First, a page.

Gerhard Richter, Badende (1967) estimated at $15 million
As a generation of art collectors passes, the frequency of single-owner Evening sales to highlight their provenance and collecting eye also seems to be increasing. Not every owner amasses a billion-dollar collection brimming with eight and nine figure works as Paul Allen did. But that’s also not really where the art market is right now. Individuals and institutions are playing catch up with wide range of artists and movements that remain under-represented.
Into that environment, Christie’s has announced that it will sell the $270 million Gerald Fineberg collection in a single-owner Evening sale this May as well as a part two day sale with additional sales in the Fall. Fineberg was a voracious collector. That $270 million sum is composed of dozens and dozens of objects that are now quite sought after by advisors, curators and collectors.
"Jerry built a collection that challenged norms,” says Sara Friedlander, Christie's Deputy Chairman, 20th and 21st Century Art. “He bought art like a curator. He was able to buy works from key movements. He collected all of the ‘Ninth Street Women’ artists; went deep into the artists at Black Mountain College; and had key examples of Surrealism, Abstract Expressionism, Gutai, Pop, Minimalism, the Picture's Generation and Arte Povera.”
The headline works in the May Evening sale are by Gerhard Richter, Pablo Picasso and Christopher Wool. But the market will be alert to extraordinary examples by Man Ray, Barkley Hendricks, Alice Neel and Ruth Asawa. Deeper in the sale are works by Beaufort Delaney, Alma Thomas, Yayoi Kusama, Betty Sayre, John Wesley and many other artists.
A Eye for an Opportunity
Christopher Wool, Untitled (1993) estimated at $15 million
Gerald Fineberg, who died in December of 2022, was one of a generation of art collectors who were real estate developers. In Fineberg’s case, Boston was the city he invested in as both a builder and a community member. A member of the boards of the Rose Museum at Brandeis and the ICA, Boston.
Fineberg was also a collector who bought mostly out of the spotlight. When he did buy at auction, it was often with a savvy eye for an opportunity. Take the Barkley Hendricks work Stanley painted in 1971. Christie’s will offer it with a $5 million estimate making it the most expensive Hendricks to sell at auction. Three years ago, the auction record for Hendricks was set at $4 million; however, there are reports from the private market of sales for as much as $14 million. Fineberg’s example fits into the category of prized Hendricks portraits. But these works weren’t always appreciated. During Hendricks’ lifetime, Stanley was on offer at Chicago auction house Wright in 2013 for $200,000 but there was no buyer. Fineberg wound up with the work and it already looks like a huge steal.Barkley L. Hendricks, Stanley (1971) estimated at $5 million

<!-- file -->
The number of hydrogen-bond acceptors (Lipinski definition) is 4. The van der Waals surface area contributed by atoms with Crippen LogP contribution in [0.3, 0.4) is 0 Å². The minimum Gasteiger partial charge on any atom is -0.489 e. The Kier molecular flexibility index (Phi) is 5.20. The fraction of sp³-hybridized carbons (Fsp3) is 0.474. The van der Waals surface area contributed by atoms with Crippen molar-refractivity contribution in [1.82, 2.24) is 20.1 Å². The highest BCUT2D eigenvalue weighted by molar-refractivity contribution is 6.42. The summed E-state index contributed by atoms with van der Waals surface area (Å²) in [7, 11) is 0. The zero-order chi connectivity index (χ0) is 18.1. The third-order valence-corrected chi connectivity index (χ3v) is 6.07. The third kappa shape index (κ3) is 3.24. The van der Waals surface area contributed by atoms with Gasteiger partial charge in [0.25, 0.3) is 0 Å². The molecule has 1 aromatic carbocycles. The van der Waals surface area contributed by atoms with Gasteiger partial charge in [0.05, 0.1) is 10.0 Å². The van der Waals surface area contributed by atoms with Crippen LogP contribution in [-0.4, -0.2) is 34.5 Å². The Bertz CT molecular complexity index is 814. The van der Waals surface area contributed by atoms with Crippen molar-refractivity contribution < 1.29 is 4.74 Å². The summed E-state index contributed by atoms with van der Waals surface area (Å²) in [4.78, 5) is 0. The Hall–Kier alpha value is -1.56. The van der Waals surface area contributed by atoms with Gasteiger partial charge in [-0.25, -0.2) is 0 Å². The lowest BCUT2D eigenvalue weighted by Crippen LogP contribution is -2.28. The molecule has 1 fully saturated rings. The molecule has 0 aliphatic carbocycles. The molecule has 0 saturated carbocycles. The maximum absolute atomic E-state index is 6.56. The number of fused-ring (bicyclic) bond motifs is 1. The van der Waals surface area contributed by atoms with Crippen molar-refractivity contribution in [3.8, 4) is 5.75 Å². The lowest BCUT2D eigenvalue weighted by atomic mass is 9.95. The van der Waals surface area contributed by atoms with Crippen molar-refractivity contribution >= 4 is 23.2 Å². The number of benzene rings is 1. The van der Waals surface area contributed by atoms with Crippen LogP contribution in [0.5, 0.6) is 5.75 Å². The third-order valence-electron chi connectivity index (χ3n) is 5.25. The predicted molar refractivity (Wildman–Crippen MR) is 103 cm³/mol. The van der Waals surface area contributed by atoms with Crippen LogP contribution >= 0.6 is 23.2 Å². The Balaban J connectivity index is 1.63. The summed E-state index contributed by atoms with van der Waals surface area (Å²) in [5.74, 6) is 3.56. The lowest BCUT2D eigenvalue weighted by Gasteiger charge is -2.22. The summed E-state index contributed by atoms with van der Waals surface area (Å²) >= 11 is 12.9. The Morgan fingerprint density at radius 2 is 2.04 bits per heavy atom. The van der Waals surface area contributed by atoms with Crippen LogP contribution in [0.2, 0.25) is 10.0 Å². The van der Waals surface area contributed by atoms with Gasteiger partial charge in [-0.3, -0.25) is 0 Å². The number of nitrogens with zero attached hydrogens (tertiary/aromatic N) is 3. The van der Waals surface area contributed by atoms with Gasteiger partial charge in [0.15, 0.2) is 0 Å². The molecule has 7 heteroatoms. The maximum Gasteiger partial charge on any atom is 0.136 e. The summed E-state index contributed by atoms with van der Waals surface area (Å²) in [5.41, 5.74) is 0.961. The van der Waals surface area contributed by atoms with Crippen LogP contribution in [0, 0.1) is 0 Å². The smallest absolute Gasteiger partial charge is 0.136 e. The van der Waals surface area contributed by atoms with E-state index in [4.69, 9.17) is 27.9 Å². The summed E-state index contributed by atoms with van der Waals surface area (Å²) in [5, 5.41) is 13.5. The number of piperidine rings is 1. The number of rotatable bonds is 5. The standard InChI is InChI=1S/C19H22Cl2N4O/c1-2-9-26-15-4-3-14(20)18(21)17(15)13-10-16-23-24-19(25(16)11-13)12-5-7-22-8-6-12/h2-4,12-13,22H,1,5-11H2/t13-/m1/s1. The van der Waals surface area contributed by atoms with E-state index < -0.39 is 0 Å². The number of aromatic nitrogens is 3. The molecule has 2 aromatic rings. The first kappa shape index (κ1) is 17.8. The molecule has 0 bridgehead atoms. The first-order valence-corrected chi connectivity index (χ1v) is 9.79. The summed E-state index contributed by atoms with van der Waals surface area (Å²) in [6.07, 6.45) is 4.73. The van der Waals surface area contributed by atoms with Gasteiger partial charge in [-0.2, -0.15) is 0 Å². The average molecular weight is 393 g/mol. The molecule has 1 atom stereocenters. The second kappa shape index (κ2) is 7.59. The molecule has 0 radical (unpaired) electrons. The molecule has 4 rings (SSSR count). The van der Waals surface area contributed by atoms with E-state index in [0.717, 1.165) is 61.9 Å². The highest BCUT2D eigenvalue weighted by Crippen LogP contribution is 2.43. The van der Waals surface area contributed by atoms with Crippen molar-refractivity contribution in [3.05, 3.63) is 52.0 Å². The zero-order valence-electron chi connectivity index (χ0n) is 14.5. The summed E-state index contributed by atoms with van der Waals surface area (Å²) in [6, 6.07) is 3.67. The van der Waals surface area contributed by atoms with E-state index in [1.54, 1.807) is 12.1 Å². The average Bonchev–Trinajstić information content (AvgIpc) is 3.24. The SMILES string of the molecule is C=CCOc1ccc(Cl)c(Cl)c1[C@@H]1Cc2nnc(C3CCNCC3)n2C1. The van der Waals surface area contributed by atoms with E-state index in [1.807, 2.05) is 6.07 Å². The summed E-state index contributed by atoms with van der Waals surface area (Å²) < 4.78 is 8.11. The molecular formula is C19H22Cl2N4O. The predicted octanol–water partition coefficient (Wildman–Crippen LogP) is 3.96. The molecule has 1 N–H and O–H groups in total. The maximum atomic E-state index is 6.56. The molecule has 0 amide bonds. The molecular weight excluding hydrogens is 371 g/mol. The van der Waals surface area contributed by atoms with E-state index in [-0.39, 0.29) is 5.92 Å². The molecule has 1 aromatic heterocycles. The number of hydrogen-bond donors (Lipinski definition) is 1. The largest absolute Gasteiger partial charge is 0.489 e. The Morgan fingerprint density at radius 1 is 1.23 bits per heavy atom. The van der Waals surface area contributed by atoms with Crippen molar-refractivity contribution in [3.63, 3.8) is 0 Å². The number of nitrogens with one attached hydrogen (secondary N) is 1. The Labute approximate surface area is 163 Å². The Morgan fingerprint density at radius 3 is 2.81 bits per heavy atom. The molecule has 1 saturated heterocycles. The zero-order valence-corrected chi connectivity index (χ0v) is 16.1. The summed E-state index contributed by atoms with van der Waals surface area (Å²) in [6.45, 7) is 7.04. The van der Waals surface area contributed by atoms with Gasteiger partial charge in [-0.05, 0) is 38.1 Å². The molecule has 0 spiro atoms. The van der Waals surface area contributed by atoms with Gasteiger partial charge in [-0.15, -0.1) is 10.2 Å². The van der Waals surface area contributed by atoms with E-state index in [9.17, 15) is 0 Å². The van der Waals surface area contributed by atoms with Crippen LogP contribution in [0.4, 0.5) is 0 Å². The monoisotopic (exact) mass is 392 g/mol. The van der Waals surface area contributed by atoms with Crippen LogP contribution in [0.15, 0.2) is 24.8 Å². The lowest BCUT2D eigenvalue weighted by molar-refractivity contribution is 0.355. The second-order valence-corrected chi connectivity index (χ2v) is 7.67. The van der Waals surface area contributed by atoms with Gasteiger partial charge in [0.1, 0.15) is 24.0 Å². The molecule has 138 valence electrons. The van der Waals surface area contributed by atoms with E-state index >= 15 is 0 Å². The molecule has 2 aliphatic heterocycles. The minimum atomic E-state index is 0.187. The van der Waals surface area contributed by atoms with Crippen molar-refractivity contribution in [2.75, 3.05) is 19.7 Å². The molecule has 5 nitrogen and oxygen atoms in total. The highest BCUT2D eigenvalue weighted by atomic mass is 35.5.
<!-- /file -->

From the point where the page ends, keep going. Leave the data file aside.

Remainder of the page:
Another work that Fineberg likely bought at a Wright auction is Ruth Asawa’s untitled hanging sculpture. It sold in 2015 for $905,000. Christie’s estimates the work now at $3.5 million based upon the sales of three similar works since 2019 at that level and above. Picasso, Buste d’homme lauré (1969) estimated at $9 million
Fineberg’s eye for a bargain didn’t only apply to under-valued artists. Christie’s will sell Pablo Picasso’s Buste d’homme lauré from 1969, that was sold at auction in Hong Kong in 2018 for $7.7 million. These late works became popular in the last two decades with Contemporary art collectors. This example had been in Picasso’s estate and owned by his son Bernard Ruiz Picasso before passing to the legendary dealer Heinz Berggruen. The work had first been offered in New York in 2016 by the collector who bought it from Berggruen. It failed to find a buyer at an $8 million estimate. Fineberg paid slightly under that with fees two years later. Since then, examples from this same year have sold for as much as $22 million. Alice Neel, Pregnant Betty Homitzky (1968) estimated at $1.5 million
At the top of the value pyramid, Christie’s has highlighted a handful of works including Gerhard Richter’s Badende from 1967 estimated at $15 million; Christopher Wool’s untitled multi-color example of one of his most famous word paintings from 1993 at $15 million; Alice Neel’s Pregnant Betty Homitzky from 1968 at $1.5 million and Man Ray’s portrait of Kiki de Montparnasse from 1923 for $1 million.
Man Ray, Portrait of Kiki de Montparnasse (1923) estimated at $1 million
The Evening sale will include 60 works from 58 artists and the day sale will have another 150 works from 114 different artists.